A Place For The Future Past

Flood, Part 3
December 16, 2007, 4:02 am
Filed under: Community On The Earth

05 Thursday dawned cold, thankfully the power had been restored overnight. Since we ran out of daylight the day before (instead of returning to the shop as hoped) Em and I set out to finish supply shopping — this time livestock supply, in particular hay — I knew the flood had destroyed the local hay supply. We would be running out soon and I feared we might be forced to buy hay a bale one at a time in Chehalis — at a price of about $14 a bale (ruinious!) We also needed to drop a flood rescue kitten at the Lewis County Animal Shelter. Good news — since road crews had been working almost continuously, Hwy 6 was now open from the interstate to Pe Ell — with the exception of a landslide halfway through at Spooner Rd. So Em and I planned to try Ceres Hill Rd through Boisfort and Curtis Hill Rd, rejoining Hwy 6 on the other side of the landslide location.
As we manuevered down the treacherously steep gravel road (Ceres Hill) we could see the valley stretched out below us, and the sheer gigantic scope of the damage began to show itself. Though this was only a small portion of destruction, the damage was nearly as far as the eyes could see, a wide swath of mud edged with massive collections of wood and home debris. We crept down the hill and passed by a house that had been floated to its new location in the road, past the Boisfort dairy where tractors were busy pulling dead dairy cows out of the pens, stacking them in giant piles. Silently we drove past the Boisfort Fire Department — the trucks were being pulled out and worked on, muddy waterlines six feet high. A shed resting atop a sportscar, piles of muddy furniture and large appliances beginning to pile outside sodden homes — a sight to be repeated endlessly everywhere we could see. Muddy people gathered in shocked clusters as they began the cleanup.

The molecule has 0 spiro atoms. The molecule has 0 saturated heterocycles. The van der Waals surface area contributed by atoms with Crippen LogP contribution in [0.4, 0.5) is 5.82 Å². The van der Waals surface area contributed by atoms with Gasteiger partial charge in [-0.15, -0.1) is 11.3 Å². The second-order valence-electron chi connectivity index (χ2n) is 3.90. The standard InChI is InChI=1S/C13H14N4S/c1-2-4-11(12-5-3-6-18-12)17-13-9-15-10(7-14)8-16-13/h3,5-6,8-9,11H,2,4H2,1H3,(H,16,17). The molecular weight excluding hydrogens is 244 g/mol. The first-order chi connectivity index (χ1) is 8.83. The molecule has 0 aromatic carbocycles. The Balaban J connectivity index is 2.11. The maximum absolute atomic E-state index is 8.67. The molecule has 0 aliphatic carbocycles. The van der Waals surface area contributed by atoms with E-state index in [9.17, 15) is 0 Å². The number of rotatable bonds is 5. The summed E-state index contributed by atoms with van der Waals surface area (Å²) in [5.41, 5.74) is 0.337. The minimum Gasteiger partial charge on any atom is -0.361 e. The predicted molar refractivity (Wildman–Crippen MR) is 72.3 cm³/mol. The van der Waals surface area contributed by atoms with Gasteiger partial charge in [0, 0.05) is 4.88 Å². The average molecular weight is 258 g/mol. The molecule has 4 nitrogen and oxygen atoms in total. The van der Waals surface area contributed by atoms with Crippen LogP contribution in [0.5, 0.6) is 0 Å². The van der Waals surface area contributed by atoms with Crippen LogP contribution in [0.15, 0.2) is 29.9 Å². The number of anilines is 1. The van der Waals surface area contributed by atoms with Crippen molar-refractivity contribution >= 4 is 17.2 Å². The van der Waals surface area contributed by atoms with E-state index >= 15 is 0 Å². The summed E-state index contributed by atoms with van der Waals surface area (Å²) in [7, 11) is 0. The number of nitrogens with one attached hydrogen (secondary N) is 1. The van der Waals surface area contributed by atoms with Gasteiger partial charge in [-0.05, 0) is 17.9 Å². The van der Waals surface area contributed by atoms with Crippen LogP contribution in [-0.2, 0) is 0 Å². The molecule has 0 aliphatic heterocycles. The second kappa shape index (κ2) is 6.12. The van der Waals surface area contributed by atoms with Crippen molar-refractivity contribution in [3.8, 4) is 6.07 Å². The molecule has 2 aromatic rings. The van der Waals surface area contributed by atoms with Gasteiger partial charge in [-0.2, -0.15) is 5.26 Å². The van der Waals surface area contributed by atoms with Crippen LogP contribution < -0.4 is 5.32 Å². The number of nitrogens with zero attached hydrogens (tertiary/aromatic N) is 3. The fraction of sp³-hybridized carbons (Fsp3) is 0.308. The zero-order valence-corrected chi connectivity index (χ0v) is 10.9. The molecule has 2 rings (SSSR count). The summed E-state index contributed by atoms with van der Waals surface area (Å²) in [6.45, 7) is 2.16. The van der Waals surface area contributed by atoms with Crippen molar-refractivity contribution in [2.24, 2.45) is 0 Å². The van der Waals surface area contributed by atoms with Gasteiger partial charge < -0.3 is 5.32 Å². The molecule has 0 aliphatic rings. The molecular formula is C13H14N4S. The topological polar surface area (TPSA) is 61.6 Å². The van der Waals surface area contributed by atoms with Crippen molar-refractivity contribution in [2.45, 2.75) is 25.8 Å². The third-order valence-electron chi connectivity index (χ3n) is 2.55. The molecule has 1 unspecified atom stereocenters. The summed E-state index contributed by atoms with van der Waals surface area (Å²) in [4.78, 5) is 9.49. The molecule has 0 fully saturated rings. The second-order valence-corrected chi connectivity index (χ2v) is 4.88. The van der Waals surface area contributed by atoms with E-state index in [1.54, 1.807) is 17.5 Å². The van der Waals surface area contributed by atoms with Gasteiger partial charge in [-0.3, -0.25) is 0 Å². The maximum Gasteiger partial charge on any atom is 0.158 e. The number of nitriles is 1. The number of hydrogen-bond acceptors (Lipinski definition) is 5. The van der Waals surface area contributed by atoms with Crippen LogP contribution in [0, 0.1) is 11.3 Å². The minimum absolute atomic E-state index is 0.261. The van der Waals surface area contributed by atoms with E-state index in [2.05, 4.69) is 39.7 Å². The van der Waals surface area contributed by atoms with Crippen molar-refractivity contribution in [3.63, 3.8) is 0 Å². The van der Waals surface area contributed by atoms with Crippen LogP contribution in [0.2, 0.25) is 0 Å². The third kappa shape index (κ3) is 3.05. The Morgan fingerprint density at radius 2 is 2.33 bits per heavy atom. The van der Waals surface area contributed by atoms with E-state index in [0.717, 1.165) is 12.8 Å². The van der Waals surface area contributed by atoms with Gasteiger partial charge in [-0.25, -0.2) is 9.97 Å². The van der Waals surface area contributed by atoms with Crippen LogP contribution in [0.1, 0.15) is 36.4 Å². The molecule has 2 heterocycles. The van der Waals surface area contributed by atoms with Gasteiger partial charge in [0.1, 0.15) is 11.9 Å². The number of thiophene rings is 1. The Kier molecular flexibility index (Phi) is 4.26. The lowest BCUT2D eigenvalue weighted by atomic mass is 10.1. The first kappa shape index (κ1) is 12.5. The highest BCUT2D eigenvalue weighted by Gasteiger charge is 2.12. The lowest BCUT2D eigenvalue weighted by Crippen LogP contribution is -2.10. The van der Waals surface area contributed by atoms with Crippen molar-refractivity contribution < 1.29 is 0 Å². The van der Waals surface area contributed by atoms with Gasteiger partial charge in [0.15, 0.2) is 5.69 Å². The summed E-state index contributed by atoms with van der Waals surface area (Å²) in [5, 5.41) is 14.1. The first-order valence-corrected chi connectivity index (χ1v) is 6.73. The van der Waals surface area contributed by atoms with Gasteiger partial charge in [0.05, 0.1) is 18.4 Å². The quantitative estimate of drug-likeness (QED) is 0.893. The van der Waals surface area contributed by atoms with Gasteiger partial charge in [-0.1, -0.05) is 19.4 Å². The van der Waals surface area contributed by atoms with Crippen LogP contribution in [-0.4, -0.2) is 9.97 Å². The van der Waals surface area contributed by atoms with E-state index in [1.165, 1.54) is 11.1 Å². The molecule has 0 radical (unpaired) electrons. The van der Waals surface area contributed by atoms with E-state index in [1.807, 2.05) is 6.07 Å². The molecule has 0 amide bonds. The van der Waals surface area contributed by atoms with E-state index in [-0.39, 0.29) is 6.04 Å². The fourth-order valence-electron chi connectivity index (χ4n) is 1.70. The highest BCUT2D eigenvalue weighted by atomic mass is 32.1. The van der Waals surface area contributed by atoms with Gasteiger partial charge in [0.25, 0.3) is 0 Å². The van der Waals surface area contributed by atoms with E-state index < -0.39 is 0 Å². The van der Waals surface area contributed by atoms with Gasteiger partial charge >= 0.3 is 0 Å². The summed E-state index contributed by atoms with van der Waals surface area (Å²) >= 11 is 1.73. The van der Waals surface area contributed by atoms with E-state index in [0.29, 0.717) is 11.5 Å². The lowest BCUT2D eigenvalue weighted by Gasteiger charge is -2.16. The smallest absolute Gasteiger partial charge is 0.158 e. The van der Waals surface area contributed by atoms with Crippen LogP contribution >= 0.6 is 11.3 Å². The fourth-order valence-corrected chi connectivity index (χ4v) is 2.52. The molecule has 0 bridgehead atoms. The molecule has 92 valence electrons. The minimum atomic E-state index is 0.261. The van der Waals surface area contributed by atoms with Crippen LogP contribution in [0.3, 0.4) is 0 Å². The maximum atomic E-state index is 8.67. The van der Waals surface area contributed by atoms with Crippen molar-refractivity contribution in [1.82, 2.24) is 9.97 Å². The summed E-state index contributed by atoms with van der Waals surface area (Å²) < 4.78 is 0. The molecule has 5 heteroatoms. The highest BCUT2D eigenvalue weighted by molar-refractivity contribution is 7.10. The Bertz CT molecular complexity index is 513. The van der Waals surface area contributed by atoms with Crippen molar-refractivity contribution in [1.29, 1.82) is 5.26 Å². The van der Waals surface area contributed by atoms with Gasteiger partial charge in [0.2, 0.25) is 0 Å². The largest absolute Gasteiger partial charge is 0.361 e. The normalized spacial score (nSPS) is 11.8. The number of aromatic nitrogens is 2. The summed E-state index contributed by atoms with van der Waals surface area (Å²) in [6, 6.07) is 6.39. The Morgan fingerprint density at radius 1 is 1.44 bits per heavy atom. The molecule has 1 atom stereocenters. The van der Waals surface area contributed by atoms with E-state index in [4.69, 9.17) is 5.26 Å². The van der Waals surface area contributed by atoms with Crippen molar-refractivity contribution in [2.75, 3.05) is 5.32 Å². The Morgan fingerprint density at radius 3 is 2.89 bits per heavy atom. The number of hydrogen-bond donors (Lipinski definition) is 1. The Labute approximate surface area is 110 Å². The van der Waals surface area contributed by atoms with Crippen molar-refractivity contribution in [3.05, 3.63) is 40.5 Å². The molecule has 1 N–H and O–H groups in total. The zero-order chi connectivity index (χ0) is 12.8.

Once we reached Chehalis we travelled to the animal shelter then to the feed store (the only one in the area that had not been damaged) then thanks to a tip from the shelter, we stopped at an emergency National Guard command post where we had heard free hay could be picked up. It seemed too good to be true, but when I flashed my driver’s license their faces furrowed with concern at the mention of Leudinghaus Rd, and we were loaded up with a weeks worth of the precious hay.
We retraced our path (except for the upsetting drive past the shattered dairy) choosing to travel home via the freshly scraped Hwy 6. The new back exit in and out had opened up by then and we were relieved the trip home was uneventful — both of us were wiped out from the two day forage for emergency supplies (and I was feeling a cold coming on). We stopped in at a community meeting where we gathered up stacks of informational handouts plus a well testing kit. We were being encouraged to get tetanus and hepatitus shots, told not to use our water until testing, told where to pick up bottled water, how deep to bury our animals (thankfully we had escaped that tragedy). Once home were both exhausted but satisfied — I felt safer in taking the truck the next day to work — the home was well stocked as well as set up with the generator should another outage occurred.